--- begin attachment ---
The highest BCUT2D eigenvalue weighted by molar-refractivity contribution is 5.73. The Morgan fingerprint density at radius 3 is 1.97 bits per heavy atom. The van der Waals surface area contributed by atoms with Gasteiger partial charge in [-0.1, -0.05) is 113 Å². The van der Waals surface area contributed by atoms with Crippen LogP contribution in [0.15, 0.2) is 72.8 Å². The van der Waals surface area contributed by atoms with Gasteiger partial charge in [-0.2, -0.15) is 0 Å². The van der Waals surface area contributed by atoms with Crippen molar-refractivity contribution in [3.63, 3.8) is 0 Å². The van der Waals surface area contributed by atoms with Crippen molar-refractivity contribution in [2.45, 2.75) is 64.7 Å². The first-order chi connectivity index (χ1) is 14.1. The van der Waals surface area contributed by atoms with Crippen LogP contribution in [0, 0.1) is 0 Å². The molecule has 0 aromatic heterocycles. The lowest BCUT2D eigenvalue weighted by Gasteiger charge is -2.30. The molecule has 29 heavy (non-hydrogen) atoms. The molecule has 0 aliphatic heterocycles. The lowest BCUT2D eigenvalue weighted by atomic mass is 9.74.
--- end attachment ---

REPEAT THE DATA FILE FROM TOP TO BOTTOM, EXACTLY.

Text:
The highest BCUT2D eigenvalue weighted by molar-refractivity contribution is 5.73. The Morgan fingerprint density at radius 3 is 1.97 bits per heavy atom. The van der Waals surface area contributed by atoms with Gasteiger partial charge in [-0.1, -0.05) is 113 Å². The van der Waals surface area contributed by atoms with Crippen LogP contribution in [0.15, 0.2) is 72.8 Å². The van der Waals surface area contributed by atoms with Gasteiger partial charge in [-0.2, -0.15) is 0 Å². The van der Waals surface area contributed by atoms with Crippen molar-refractivity contribution in [3.63, 3.8) is 0 Å². The van der Waals surface area contributed by atoms with Crippen molar-refractivity contribution in [2.45, 2.75) is 64.7 Å². The first-order chi connectivity index (χ1) is 14.1. The van der Waals surface area contributed by atoms with Crippen LogP contribution in [0, 0.1) is 0 Å². The molecule has 0 aromatic heterocycles. The lowest BCUT2D eigenvalue weighted by Gasteiger charge is -2.30. The molecule has 29 heavy (non-hydrogen) atoms. The molecule has 0 aliphatic heterocycles. The lowest BCUT2D eigenvalue weighted by atomic mass is 9.74.